Say I am cleaning out my stuff. Before I learnt about the endowment effect I would go through my things one by one and try to make a decision on what to do with it. Quite reasonably, I would ask myself whether I should throw this away. At this point, although I didn’t have a name for it, the endowment effect would begin to work its magic, leading me to generate all sorts of reasons why I should keep an item based on a mistaken estimate of how valuable I found it. After hours of tidying I would have kept everything, including the 300 hundred rubber bands (they might be useful one day), the birthday card from two years ago (given to me by my mother) and the obscure computer cable (it was expensive).
Now, knowing the power of the bias, for each item I ask myself a simple question: If I didn’t have this, how much effort would I put in to obtain it? And then more often or not I throw it away, concluding that if I didn’t have it, I wouldn’t want this.
Apparently, this works even while reading your mail:
… it works for emails too. If someone sends me a link to an article or funny picture, I don’t think “I must look at that”, I ask “If I hadn’t just been sent this link, how hard would I endeavour to find out this information for myself?”. And then I delete the email, thinking that however fascinating that article on the London sewerage system sounds or that funny picture of a cat promises to be, I didn’t want them before the email was in my possession, so I probably don’t really want them now.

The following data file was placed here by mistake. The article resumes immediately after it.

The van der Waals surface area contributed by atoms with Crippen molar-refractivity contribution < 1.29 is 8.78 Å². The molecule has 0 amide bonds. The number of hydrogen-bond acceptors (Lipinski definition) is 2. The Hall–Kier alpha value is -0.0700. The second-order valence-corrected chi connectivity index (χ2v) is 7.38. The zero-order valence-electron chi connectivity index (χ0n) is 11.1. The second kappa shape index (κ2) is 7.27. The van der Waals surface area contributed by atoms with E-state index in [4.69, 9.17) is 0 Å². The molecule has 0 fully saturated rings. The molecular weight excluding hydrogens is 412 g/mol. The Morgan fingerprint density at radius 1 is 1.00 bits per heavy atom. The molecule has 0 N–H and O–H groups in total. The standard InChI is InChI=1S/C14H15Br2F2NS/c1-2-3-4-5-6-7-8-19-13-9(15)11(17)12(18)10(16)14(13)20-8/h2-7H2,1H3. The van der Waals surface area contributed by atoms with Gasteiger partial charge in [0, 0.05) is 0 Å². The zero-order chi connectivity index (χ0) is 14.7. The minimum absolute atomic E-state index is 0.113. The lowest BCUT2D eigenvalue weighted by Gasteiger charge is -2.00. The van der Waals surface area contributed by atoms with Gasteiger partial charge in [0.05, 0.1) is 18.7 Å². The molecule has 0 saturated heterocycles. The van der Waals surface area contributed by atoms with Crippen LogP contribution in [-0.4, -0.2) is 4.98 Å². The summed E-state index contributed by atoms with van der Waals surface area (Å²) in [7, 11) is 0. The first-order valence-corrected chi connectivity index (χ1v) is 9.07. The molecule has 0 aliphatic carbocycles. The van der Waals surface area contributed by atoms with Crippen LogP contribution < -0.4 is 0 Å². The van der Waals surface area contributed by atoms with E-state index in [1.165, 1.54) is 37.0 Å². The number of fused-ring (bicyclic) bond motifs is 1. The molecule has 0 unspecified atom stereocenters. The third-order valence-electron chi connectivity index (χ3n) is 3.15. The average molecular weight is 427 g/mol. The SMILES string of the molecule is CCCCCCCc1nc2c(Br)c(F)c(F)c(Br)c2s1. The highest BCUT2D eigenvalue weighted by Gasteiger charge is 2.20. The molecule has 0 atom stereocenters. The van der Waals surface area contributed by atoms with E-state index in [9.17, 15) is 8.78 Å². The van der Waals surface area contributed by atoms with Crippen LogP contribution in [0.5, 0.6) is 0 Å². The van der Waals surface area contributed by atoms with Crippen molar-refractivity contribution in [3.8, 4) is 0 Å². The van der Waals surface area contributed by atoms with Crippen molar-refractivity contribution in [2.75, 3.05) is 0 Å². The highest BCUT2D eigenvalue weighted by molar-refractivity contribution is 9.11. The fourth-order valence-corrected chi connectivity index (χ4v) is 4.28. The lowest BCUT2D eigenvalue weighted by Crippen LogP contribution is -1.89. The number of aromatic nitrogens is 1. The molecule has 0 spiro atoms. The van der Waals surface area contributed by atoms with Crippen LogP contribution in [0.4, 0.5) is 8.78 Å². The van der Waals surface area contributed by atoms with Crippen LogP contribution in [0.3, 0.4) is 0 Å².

I recently upgraded my desktop by enhancing the RAM (from 4 to 16GB) and adding a GPU (GeForce GTX580) card. However, I had trouble in using all the RAM; it would show only 4G, and I learnt that I either have to update the kernel or load a 64bit version. I decided to go for the second option and, while at it, decided to load the Precise Pangolin (Ubuntu 12.04).
My initial attempts to load Pangolin failed because I did not turn on the noapic, nolapic and nomodeset options while loading Ubuntu. Once I got that right, rest has been a sail. I really, really like the feel of the Unity desktop even though I am still learning the tricks. On the whole a nice experience so far.